Early and Recent History and Genealogical Records
of Many of the Representative Citizens
JOHN A. GRANADE. To preserve the lineaments of our companions on the highway of life we engrave their portraits; for the same reason we collect the attainable facts of their history. Nor do we deem it necessary, since we speak only truth of them, to wait always until they and their friends have passed beyond recall into the great beyond; to do this would indicate that we were ashamed to publish to the world the history of those whose lives are unworthy of public record. By the introduction of an admirable system of local biography and memorial history, every man, though he may not have achieved what the world calls greatness, has the means to perpetuate his name and record through the coming generations. Thus, no doubt, the descendants of the late John A. Granade, for many years a prominent contractor of Springfield, Missouri, will feel grateful to those who were responsible for setting forth in tangible form his personal life history in these paragraphs.
Mr. Granade was born in Memphis, Tennessee, December 15, 1846. He was a son of Harvey and Nancy (Vaughn) Granade, both natives of western Tennessee, where they grew up and were married and established their home in Memphis, but finally removed into Arkansas, where the elder Granade purchased a large tract of land which he developed into a valuable plantation and on which he spent the rest of his life, dying there quite suddenly.
John A. Granade grew to manhood in Tennessee and Arkansas and assisted his father with his work about the homestead. He received his education in the common schools, and when the Civil war broke out he enlisted for service in the Confederate army, in a Tennessee regiment of infantry, in which he served most bravely until the close of the war. He saw much hard service and took part in some of the great battles in the Western army including Missionary Ridge, where he was severely wounded, being shot through the face. After spending some time in the hospital he rejoined his regiment, never regretting his service to his country, no matter how dangerous or full of hardships, although he was but a boy, being only twenty years of age when he enlisted.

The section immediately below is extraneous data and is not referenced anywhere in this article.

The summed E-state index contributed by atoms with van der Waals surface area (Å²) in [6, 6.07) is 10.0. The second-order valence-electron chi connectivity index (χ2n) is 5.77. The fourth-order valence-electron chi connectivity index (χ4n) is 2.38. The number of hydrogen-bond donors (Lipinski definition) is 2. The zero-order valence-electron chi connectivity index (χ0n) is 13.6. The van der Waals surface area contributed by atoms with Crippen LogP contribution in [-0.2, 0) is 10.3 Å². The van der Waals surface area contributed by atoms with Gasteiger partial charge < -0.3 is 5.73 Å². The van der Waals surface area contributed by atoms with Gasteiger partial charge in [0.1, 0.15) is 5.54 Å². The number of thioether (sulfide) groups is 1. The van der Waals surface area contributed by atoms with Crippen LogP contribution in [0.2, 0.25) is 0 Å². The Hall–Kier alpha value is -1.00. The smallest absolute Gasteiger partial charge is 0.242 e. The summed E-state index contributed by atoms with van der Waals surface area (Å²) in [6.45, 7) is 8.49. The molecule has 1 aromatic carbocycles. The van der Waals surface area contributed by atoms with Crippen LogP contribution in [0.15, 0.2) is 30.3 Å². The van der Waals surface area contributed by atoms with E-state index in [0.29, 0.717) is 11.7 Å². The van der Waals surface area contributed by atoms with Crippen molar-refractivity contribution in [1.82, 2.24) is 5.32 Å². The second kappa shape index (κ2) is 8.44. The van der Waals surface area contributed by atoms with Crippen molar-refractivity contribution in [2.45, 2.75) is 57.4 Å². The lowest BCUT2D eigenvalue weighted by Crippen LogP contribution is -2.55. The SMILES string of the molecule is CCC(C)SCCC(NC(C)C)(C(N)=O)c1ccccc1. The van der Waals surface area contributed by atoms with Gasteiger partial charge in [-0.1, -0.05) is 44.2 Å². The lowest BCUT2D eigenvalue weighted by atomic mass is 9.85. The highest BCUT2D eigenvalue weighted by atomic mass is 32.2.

Mr. Granade was married on February 18, 1866, to Saluda Keylon Lloyd, of Atlanta, Georgia. She is a daughter of William and Mary (Williams) Lloyd and was one of a family of eight children, an equal number of sons and daughters. Mrs. Granade was born in 1847, grew to womanhood in Georgia and received a good common school education. She proved to be an excellent helpmeet in every respect, and she is still living, making her home in Springfield with her daughter, Emma and her son, Otto. The former is employed at the Heer Dry Goods store, and the latter is with the Springfield Bakery. They are members of a family of ten children, only three of whom survive, the other living child being John Hardy, who is a merchant in Los Angeles, California; he is married and has five children. The seven deceased children are, Theodore, Minnie E., William Oscar and Fannie, all died in infancy; Lela, who married Wilmer Dix, died when twenty-three years of age, leaving one child, Clyde. The other two died in infancy unnamed.
John A. Granade came to Springfield, Missouri, in 1881, after his father's death and here spent the rest of his life successfully engaged in contracting and building, his business growing to large proportions under his close application and able management and he was widely known as an up-to-date, prompt and skilled workman, honest and straightforward in his dealings with his fellowman. Politically, he was a Democrat, and religiously he belonged to St. Paul's Methodist Episcopal church, South, of which church one of his brothers, who was a prominent minister of this denomination, was pastor or some time. Fraternally, our subject was a member of the Free and Accepted Masons. He was called to his eternal rest September 14, 1890.
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